The physical layout reflects your teaching style. If you want students to collaborate in small groups, for example, organize them around tables or clusters of desks. For frequent whole-group discussions, try a circle or U-shaped desk configuration. If you plan on an individualized, self-paced curriculum, you might set up learning stations.
The physical layout should also reflect you. Don't hesitate to give the room your personal touch with plants, art, rugs, posters, and maybe some cozy pillows for the reading corner.
"Creating a caring, child-centered environment takes lots of thought and planning," says fifth-grade teacher Frank Garcia. "Basic bulletin boards are not enough. I believe in a very colorful classroom with posters, functional bulletin boards, and other 'interesting' items to enhance the environment, such as a small refrigerator, TV, and a stereo system with a CD player."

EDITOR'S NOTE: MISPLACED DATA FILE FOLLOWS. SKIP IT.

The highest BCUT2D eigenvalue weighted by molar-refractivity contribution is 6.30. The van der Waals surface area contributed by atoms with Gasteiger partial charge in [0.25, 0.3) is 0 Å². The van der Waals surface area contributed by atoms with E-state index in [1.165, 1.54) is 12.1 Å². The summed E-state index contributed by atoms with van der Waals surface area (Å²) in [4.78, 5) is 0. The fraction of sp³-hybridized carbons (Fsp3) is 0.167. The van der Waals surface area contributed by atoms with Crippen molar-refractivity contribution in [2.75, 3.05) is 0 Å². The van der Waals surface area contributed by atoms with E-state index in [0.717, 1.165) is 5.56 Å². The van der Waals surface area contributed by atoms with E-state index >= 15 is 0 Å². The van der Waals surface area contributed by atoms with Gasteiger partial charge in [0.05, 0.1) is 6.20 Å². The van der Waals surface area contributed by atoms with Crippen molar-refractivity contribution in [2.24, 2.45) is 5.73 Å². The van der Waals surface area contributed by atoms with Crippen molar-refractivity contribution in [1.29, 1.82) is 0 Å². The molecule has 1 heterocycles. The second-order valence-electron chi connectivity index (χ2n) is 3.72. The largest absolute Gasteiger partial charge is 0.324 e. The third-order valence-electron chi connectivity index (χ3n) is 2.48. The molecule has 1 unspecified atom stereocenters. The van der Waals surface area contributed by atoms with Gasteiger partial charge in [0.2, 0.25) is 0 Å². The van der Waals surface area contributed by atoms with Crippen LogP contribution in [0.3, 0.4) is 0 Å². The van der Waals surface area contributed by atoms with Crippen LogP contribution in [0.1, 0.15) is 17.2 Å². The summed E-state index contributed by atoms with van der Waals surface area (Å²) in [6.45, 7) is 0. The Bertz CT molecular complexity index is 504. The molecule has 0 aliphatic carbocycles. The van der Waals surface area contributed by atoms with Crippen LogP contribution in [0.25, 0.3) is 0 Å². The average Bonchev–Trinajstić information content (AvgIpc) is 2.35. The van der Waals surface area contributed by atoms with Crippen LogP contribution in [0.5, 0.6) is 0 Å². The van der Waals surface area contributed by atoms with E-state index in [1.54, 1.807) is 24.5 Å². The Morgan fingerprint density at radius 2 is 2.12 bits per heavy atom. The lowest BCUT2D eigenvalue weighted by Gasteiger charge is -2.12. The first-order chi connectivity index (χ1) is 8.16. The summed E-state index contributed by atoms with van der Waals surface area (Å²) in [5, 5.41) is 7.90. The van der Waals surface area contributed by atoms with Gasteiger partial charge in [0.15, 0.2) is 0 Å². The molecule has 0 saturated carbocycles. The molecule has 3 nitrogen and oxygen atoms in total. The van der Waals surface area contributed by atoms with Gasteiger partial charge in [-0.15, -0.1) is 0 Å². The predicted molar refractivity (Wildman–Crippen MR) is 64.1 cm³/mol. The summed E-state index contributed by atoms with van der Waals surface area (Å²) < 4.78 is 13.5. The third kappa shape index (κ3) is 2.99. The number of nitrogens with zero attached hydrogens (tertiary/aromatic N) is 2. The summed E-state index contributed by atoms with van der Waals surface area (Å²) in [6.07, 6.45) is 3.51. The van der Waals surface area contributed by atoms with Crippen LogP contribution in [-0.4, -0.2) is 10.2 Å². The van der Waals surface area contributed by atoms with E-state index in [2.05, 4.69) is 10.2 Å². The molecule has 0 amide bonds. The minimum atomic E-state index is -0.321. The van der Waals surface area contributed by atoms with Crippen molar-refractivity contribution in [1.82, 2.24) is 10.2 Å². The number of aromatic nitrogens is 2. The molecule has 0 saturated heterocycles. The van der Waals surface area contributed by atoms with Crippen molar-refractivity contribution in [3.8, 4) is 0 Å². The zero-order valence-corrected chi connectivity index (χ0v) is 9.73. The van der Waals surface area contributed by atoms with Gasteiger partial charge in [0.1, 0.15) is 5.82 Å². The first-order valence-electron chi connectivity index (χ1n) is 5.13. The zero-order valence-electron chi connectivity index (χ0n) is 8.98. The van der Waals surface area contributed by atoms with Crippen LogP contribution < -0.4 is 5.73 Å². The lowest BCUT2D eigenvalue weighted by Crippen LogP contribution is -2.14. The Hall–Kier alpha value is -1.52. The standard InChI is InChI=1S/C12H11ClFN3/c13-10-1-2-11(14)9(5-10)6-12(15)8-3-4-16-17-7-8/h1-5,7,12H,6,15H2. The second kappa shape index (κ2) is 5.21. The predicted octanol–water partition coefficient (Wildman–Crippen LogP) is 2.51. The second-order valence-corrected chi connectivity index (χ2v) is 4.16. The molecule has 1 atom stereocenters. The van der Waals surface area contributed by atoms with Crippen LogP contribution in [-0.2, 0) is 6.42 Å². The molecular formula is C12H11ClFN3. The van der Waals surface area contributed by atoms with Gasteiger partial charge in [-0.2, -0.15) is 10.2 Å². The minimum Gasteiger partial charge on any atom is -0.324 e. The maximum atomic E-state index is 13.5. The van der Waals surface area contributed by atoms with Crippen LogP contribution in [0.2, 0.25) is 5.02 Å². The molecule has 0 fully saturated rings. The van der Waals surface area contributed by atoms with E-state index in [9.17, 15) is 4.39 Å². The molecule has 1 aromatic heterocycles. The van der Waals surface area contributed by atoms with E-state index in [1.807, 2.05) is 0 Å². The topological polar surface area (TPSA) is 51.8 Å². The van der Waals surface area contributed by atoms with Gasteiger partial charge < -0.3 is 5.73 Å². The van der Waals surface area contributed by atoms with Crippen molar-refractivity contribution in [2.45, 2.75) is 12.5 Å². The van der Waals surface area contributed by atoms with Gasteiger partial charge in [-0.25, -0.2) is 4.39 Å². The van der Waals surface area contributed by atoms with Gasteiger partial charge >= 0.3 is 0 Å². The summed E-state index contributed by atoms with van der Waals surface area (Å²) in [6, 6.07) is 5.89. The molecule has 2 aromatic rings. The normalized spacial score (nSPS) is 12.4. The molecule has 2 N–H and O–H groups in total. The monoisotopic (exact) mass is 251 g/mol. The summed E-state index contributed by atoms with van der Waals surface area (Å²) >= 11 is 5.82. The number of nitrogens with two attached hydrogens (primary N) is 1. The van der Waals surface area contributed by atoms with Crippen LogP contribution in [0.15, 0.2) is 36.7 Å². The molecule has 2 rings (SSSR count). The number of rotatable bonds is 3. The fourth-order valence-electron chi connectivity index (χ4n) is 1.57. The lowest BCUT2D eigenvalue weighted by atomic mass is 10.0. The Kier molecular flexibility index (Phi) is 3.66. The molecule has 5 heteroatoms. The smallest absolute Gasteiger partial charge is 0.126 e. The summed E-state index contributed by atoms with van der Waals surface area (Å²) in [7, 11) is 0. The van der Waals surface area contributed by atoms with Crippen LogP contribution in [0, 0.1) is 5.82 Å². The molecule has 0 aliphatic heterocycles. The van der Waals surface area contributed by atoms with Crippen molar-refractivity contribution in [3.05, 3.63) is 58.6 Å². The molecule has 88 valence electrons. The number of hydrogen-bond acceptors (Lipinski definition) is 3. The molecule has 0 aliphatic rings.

In Reggio Emilia, a northern Italian town whose early childhood programs are internationally acclaimed, classrooms feature displays of children's work, collections of "found" objects, ample space for supplies (all aesthetically arranged), and clearly designated spaces for large- and small-group activities. Reggio Emilia educators stress the need for a classroom environment that informs and engages the child. They consider the physical environment to be "another teacher." And in the sense that it can motivate children, enhance learning, and reduce behavior problems, environment really is an extra teacher.